Pesaro

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Pesaro
Comune
Città di Pesaro
Piazza del Popolo
Piazza del Popolo
Coat of arms of Pesaro
Coat of arms
Pesaro is located in Italy
Pesaro
Pesaro
Location of Pesaro in Italy
Coordinates: 43°55′N 12°54′E / 43.917°N 12.900°E / 43.917; 12.900Coordinates: 43°55′N 12°54′E / 43.917°N 12.900°E / 43.917; 12.900
Country Italy
Region Marche
Province Pesaro e Urbino (PU)
Frazioni Santa Veneranda
Government
 • Mayor Luca Ceriscioli
Area
 • Total 126 km2 (49 sq mi)
Elevation 11 m (36 ft)
Population (21 October 2011)
 • Total 95,011
 • Density 750/km2 (2,000/sq mi)
Demonym Pesaresi
Time zone CET (UTC+1)
 • Summer (DST) CEST (UTC+2)
Postal code 61100
Dialing code 0721
Patron saint St. Terence
Saint day September 24
Website Official website

Pesaro (Italian pronunciation: [ˈpeːzaro] ( ), [ˈpeːsaro]) is a town and comune in the Italian region of the Marche, capital of the Pesaro e Urbino province, on the Adriatic. According to the 2011 census, its population was 95,011, making it the second most populous city in the Marche, after Ancona.

Fishery, furniture industry and tourism are the main strengths of the local economy.

History[edit]

The city was founded as Pisaurum by the Romans in 184 BC as colony in the territory of the Picentes, the people who lived on the northeast coast during the Iron Age. A settlement of the latter tribe has been found at Novilara. The northern Picentes were invaded in the 4th century BC by the Gallic Senones, earlier by the Etruscans, and when the Romans reached the area the population was an ethnic mixture. Within it the Gauls at least were still distinct, as the Romans separated them out and expelled them from the country.

Under the Roman administration Pesaro, a hub across the Via Flaminia, became an important center of trading and craftmanship. After the fall of the Western Empire, Pesaro was occupied by the Ostrogoths, and destroyed by Vitigis (539) in the course of the Gothic War. Hastily rebuilt five years later after the Byzantine reconquets, it formed the so-called Pentapolis, part of the Exarchate of Ravenna. After the Lombard and Frankish conquests of that city, Pesaro became part of the Papal States.

During Renaissance it was ruled successively by the houses of Malatesta (1285–1445), Sforza (1445–1512) and Della Rovere (1513–1631). Under the latter family, who selected it as capital of their duchy, Pesaro saw its most flourishing age, with the construction of numerous public and private palaces, and the erection of a new line of walls (the Mura Roveresche). In 1475, a legendary wedding took place in Pesaro, when Costanzo Sforza and Camilla D'Aragona married.[1]

On September 11, 1860 Piedmontese troops entered the city, and Pesaro was subsequently annexed to the new Kingdom of Italy (see also Battle of Castelfidardo).

Main sights[edit]

  • The Ducal Palace, constructed by Alessandro Sforza in the second half of the 15th century. The façade has a portico with six arcades supported by six heavy pilasters and an upper floor with five windows crowned by coats of arms, festoons and puttoes.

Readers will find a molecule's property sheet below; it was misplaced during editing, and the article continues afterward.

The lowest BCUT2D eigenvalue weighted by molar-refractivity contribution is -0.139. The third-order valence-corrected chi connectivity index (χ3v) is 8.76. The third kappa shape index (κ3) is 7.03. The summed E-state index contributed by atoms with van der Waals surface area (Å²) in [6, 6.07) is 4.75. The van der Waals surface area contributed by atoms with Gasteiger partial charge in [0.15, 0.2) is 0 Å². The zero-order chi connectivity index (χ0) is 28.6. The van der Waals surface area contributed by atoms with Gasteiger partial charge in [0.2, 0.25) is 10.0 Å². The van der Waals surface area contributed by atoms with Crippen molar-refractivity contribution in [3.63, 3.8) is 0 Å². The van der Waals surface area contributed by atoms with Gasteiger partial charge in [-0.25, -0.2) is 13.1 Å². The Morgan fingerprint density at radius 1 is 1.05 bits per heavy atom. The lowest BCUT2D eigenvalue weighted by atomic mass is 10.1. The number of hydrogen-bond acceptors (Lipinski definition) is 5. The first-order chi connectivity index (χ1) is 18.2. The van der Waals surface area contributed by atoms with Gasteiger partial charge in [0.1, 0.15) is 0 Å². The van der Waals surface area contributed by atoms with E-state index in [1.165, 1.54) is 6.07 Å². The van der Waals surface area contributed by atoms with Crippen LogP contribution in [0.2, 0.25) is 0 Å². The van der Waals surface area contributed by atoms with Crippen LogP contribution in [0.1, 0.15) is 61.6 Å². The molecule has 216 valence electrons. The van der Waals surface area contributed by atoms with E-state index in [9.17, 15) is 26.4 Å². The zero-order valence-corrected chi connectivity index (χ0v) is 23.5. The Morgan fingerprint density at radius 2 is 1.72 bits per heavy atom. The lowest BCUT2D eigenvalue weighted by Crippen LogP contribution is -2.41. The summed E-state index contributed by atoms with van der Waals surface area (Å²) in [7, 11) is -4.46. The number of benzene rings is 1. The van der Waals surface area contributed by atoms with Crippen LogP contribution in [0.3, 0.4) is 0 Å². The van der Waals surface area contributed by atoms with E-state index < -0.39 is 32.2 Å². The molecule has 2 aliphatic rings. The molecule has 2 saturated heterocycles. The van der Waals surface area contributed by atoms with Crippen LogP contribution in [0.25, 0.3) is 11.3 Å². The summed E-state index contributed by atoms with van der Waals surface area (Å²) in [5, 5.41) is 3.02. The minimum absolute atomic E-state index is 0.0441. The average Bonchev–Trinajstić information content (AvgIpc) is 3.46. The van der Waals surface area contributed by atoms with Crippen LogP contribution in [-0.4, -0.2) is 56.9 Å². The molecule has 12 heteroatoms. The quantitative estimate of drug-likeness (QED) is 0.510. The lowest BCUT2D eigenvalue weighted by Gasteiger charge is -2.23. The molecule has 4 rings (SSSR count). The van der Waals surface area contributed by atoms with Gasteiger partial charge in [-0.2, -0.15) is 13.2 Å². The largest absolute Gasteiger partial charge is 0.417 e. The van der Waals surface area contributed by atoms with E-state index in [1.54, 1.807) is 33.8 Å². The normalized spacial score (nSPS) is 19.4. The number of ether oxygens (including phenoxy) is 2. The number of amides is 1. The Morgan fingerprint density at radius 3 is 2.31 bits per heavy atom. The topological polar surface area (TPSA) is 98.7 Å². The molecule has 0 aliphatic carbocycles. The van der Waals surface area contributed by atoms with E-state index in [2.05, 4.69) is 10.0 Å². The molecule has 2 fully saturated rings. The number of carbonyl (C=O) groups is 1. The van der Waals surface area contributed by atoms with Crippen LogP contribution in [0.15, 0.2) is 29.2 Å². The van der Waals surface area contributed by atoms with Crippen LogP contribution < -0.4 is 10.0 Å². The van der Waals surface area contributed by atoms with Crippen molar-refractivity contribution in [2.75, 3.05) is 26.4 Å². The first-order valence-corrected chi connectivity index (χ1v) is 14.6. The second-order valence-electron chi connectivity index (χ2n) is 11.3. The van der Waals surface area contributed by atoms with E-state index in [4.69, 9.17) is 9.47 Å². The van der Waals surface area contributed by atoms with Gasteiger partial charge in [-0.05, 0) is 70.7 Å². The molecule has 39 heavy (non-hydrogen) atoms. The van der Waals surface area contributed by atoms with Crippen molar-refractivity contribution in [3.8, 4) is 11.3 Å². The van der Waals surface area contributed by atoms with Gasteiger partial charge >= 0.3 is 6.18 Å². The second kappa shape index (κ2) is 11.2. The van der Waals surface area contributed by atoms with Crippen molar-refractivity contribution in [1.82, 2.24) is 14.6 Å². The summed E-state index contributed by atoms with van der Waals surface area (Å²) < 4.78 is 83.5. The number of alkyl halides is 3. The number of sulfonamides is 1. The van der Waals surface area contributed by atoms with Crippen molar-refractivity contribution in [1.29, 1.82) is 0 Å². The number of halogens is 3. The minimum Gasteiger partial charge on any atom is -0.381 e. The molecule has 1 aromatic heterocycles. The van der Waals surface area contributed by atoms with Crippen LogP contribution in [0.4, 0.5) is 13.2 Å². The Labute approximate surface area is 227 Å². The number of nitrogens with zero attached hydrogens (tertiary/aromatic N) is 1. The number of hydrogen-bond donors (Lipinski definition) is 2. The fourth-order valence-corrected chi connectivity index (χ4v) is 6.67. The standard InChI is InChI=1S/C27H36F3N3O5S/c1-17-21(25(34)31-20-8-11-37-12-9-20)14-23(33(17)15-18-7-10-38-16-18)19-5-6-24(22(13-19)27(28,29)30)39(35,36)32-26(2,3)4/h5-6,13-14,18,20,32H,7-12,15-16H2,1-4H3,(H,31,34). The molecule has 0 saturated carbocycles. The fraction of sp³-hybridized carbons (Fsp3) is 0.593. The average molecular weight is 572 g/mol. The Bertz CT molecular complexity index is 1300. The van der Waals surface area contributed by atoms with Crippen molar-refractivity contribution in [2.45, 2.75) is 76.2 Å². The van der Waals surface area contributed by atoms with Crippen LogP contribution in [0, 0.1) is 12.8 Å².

• The Romanesque Cathedral Basilica, built in the 5th century over remains of a late Roman edifice and dedicated to St. Terence during the Middle Ages. The façade, in Romanesque-Gothic style, is unfinished: it has a simple ogival portal surmounted by a band of small arches. A recent restoration has brought to light a precious set of floor mosaics.
  • The Baroque Sanctuary of Beata Vergine del Carmelo (18th century).
  • Church of St. Augustine, with a splendid Gothic portal.
  • The massive Rocca Costanza (Castle), built in the 15th century by Costanzo I Sforza, later for a time used as prison. It has a square plan with four cylindrical corner towers and a wide dry moat.
  • The birthplace of Gioacchino Rossini, located at 34 Via Rossini. It has a museum dedicated to the composer, with manifestoes, prints, portraits and his spinet.
  • The Villa Imperiale designed by Girolamo Genga for Duke Francesco Maria Della Rovere and his duchess Eleanora[2] and built from c. 1530 onwards, stands atop the San Bartolo hill. Its sunken court is the direct precedent for the more famous one at Villa Giulia, Rome,[3] and its rooms are decorated by renowned artists, including Bronzino, Francesco Menzocchi, Girolamo Genga, and Raffaellino del Colle.
  • Of the 17th century Mura Roveresche ("Della Rovere Walls", demolished in the early 20th century), only two gates, Porta del Ponte, Porta Rimini and a short section remain.
  • The Town Museum houses the noteworthy Pesaro Altarpiece by Giambellino. The Oliveriani Museum is home to several interesting archaeological findings.
  • The Adriatic Arena: third biggest Italian indoor arena behind Mediolanum Forum in Milan and PalaLottomatica in Rome.
  • It is home to the World Championship winning motocross and enduro brand of TM Racing, a small manufacturer of race-ready motorbikes based in the coastal town since 1978.

Gallery[edit]

Culture[edit]

Notable Pesaresi[edit]

International relations[edit]

Twin towns – Sister cities[edit]

Pesaro is twinned with:

See also[edit]

References[edit]

  1. ^ A Renaissance Wedding: The Celebrations at Pesaro for the Marriage of Costanzo Sforza & Camilla Marzano D'Aragona (26 - 30 May 1475): (Studies in Medieval and Early Renaissance Art History). Harvey Miller Publ., 2013, ISBN 978-1905375936
  2. ^ Andrew Hopkins, 2002. Italian Architecture from Michelangelo to Borromini, p.23f.
  3. ^ Hopkins 2002 p 24.
  4. ^ "Pesaro film festival site". 
  5. ^ "Medmestno in mednarodno sodelovanje". Mestna občina Ljubljana (Ljubljana City) (in Slovenian). Retrieved 2013-07-27. 

External links[edit]